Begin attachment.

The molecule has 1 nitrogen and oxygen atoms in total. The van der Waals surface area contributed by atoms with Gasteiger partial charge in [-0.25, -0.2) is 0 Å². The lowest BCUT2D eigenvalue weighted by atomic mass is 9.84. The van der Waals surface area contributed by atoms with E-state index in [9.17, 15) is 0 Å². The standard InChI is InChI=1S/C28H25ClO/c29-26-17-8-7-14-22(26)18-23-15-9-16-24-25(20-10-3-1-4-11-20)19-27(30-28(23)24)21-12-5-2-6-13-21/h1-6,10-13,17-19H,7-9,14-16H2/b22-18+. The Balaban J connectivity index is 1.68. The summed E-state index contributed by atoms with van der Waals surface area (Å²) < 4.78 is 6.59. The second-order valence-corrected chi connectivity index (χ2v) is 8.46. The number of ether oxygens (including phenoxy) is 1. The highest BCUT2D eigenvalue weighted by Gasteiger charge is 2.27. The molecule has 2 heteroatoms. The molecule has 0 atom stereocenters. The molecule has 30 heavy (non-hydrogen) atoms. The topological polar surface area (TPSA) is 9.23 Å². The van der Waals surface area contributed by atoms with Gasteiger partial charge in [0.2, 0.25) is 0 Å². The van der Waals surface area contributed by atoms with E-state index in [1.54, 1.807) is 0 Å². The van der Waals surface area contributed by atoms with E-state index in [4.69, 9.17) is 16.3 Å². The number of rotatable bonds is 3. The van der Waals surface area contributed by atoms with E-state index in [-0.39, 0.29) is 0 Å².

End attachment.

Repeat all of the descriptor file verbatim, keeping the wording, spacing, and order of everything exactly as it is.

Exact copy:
The molecule has 1 nitrogen and oxygen atoms in total. The van der Waals surface area contributed by atoms with Gasteiger partial charge in [-0.25, -0.2) is 0 Å². The lowest BCUT2D eigenvalue weighted by atomic mass is 9.84. The van der Waals surface area contributed by atoms with E-state index in [9.17, 15) is 0 Å². The standard InChI is InChI=1S/C28H25ClO/c29-26-17-8-7-14-22(26)18-23-15-9-16-24-25(20-10-3-1-4-11-20)19-27(30-28(23)24)21-12-5-2-6-13-21/h1-6,10-13,17-19H,7-9,14-16H2/b22-18+. The Balaban J connectivity index is 1.68. The summed E-state index contributed by atoms with van der Waals surface area (Å²) < 4.78 is 6.59. The second-order valence-corrected chi connectivity index (χ2v) is 8.46. The number of ether oxygens (including phenoxy) is 1. The highest BCUT2D eigenvalue weighted by Gasteiger charge is 2.27. The molecule has 2 heteroatoms. The molecule has 0 atom stereocenters. The molecule has 30 heavy (non-hydrogen) atoms. The topological polar surface area (TPSA) is 9.23 Å². The van der Waals surface area contributed by atoms with Gasteiger partial charge in [0.2, 0.25) is 0 Å². The van der Waals surface area contributed by atoms with E-state index in [1.54, 1.807) is 0 Å². The van der Waals surface area contributed by atoms with E-state index in [4.69, 9.17) is 16.3 Å². The number of rotatable bonds is 3. The van der Waals surface area contributed by atoms with E-state index in [-0.39, 0.29) is 0 Å².